BACKGROUND/AIM: We investigated the prevalence of human papillomavirus (HPV) in a prospective cohort of patients with squamous cell carcinoma of the oral cavity (OSCC) using both p16INK4a and HPV DNA, i.e., double positivity, as a definition criterion. Additionally, we examined the association of HPV with survival.
PATIENTS AND METHODS: Samples from 280 OSCC patients were analyzed for HPV-positivity using p16INK4a immunohistochemistry (IHC) and in situ hybridization (ISH)/LCD arrays, for HPV low and high-risk types. Only patients positive for both p16INK4a and HPV DNA were considered as HPV-positive. Survival probabilities and 95% confidence intervals were estimated using the Kaplan-Meier method. Cox proportional hazards models were used to assess HPV association with disease-free survival (DFS), cause-specific survival (CSS) and overall survival (OS) in a competing risks scenario.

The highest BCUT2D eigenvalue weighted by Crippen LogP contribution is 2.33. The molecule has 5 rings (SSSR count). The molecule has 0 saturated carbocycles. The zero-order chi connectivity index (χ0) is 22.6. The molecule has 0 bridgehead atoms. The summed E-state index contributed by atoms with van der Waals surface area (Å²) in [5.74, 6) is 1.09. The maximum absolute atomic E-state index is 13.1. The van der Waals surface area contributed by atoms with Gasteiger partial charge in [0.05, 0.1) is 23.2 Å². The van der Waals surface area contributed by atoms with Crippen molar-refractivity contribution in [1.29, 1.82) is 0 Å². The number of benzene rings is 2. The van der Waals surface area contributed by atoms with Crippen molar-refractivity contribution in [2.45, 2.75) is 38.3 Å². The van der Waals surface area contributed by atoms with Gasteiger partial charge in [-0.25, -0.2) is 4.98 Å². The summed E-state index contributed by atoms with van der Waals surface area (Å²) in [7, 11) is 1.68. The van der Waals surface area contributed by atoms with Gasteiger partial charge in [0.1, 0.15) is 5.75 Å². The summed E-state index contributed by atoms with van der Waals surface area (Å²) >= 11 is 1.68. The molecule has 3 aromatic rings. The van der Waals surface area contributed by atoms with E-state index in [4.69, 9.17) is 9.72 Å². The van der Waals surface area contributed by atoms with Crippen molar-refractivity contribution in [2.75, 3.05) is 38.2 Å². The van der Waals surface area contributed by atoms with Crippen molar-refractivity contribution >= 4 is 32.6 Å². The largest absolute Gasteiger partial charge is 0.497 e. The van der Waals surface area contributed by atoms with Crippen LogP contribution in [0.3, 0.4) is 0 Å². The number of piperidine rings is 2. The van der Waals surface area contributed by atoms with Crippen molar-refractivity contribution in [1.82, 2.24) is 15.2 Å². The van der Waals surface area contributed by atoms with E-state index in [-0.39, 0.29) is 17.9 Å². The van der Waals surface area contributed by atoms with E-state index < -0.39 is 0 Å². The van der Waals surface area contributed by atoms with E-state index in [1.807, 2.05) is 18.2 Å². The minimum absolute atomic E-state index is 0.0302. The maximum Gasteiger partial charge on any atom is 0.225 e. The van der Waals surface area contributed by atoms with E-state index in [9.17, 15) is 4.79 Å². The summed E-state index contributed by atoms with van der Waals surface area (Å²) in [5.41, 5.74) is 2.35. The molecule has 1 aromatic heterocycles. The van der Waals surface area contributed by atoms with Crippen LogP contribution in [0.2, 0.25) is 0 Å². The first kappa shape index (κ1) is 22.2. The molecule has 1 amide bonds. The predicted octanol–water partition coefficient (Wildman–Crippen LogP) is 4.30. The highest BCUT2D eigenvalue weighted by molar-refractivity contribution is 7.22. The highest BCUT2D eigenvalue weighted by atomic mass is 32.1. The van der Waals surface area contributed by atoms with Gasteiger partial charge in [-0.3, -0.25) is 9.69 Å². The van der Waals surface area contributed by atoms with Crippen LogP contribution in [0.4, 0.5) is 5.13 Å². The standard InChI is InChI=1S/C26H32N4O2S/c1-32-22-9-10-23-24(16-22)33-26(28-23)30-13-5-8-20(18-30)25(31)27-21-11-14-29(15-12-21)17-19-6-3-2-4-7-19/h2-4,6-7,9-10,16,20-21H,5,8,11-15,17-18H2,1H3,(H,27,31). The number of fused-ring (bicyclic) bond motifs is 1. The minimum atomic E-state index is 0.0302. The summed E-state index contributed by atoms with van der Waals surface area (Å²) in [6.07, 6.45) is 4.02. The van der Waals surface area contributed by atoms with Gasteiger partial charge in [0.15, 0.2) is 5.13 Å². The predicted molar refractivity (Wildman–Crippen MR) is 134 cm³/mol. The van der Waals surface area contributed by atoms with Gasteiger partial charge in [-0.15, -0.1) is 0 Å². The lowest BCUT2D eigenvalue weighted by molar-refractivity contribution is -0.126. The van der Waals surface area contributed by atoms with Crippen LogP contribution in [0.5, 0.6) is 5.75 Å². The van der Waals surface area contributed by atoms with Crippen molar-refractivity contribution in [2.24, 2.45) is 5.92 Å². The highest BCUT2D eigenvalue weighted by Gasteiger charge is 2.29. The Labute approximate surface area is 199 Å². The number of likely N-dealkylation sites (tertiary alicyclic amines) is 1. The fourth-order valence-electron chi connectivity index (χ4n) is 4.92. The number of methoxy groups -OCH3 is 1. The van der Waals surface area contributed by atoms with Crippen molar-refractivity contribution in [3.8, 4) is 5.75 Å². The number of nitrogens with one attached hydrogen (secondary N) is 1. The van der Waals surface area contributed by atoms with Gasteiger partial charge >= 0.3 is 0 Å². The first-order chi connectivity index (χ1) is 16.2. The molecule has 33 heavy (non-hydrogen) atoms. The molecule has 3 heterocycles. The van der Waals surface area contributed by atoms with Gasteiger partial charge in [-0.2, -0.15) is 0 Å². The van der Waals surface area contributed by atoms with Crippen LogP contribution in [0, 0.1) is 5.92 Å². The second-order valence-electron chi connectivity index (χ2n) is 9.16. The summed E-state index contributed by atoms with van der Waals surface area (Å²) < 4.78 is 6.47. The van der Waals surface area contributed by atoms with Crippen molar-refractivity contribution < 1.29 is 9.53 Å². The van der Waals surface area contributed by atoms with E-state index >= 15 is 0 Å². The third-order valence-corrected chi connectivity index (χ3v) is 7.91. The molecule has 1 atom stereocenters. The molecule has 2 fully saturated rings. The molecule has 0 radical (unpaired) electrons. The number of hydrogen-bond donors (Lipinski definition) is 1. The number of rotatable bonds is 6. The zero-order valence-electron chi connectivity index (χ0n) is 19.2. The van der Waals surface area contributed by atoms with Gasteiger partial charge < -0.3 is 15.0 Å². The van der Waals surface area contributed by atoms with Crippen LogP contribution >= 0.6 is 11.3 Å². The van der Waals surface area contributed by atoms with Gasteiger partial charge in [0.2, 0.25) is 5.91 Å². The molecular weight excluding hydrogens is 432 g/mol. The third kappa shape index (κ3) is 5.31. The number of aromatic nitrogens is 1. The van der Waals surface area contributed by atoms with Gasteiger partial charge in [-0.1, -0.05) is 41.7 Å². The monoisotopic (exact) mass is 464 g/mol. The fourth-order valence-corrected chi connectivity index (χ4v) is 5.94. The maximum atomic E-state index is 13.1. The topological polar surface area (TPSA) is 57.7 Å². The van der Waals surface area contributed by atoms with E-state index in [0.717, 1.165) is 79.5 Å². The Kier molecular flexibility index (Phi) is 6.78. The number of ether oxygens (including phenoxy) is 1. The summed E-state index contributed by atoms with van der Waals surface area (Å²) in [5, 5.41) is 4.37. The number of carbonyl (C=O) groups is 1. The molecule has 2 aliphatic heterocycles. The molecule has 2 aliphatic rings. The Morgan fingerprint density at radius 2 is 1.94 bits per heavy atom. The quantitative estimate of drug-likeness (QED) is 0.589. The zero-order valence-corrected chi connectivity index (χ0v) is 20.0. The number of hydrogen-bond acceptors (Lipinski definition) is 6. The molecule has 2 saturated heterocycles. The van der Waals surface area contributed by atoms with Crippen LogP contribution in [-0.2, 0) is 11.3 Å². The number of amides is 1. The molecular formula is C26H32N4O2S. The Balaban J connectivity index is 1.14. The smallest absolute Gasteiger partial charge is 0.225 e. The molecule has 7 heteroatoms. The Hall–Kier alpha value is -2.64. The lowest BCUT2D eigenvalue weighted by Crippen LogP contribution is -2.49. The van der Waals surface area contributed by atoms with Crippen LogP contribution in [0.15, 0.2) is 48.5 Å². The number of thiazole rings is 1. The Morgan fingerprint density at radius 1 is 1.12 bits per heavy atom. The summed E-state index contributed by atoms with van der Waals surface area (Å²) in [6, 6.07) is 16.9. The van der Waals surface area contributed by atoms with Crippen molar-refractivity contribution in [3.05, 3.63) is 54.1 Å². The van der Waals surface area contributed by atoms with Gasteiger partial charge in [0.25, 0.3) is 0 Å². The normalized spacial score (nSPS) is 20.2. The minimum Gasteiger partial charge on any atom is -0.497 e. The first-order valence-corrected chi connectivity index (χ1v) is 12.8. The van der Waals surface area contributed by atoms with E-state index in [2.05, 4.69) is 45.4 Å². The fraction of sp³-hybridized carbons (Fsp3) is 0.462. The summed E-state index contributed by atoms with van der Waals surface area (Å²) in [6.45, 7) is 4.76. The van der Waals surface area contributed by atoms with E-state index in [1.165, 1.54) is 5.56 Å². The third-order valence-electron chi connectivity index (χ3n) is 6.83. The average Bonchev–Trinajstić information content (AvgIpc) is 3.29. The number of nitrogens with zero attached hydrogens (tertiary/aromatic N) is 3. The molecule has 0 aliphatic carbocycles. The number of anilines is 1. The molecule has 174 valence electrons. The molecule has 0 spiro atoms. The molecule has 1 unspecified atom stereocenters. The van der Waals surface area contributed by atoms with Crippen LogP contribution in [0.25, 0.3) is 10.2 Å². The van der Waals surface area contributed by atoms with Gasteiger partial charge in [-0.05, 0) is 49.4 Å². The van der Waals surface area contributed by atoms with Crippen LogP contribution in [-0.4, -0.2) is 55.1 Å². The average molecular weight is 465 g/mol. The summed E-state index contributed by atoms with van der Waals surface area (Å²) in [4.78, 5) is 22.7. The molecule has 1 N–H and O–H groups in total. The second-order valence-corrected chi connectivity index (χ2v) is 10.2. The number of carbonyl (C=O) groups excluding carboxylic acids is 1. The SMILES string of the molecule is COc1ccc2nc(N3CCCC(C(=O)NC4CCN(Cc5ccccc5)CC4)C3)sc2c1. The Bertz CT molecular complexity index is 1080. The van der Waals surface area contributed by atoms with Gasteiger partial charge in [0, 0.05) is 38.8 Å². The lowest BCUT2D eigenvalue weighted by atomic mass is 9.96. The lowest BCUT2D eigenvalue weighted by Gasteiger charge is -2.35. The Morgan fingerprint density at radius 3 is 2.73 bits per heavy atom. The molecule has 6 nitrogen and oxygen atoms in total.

RESULTS: Specimen from 30 (10.7%) patients were p16+ and HPV DNA+, while 31 (11.0%) were either p16+ or HPV DNA+ only. OS probabilities at five years for HPV-positive and -negative groups were 50.9% (35.4%-73.1%) and 52.9% (47.0%-59.5%), respectively. HPV double positivity influenced neither OS, CSS nor DFS: HR=0.84 (0.43-1.63), 1.64 (0.76-3.54) and 1.13 (0.55-2.35), respectively.
CONCLUSION: In contrast to oropharyngeal cancer, the prevalence of HPV in OSCC is low and the presence of HPV does not influence survival outcomes. Hence, there is no evidence to support a parallel transfer of therapy regimen for HPV-positive OPC to OSCC, in terms of therapy de-escalation and/or vaccination.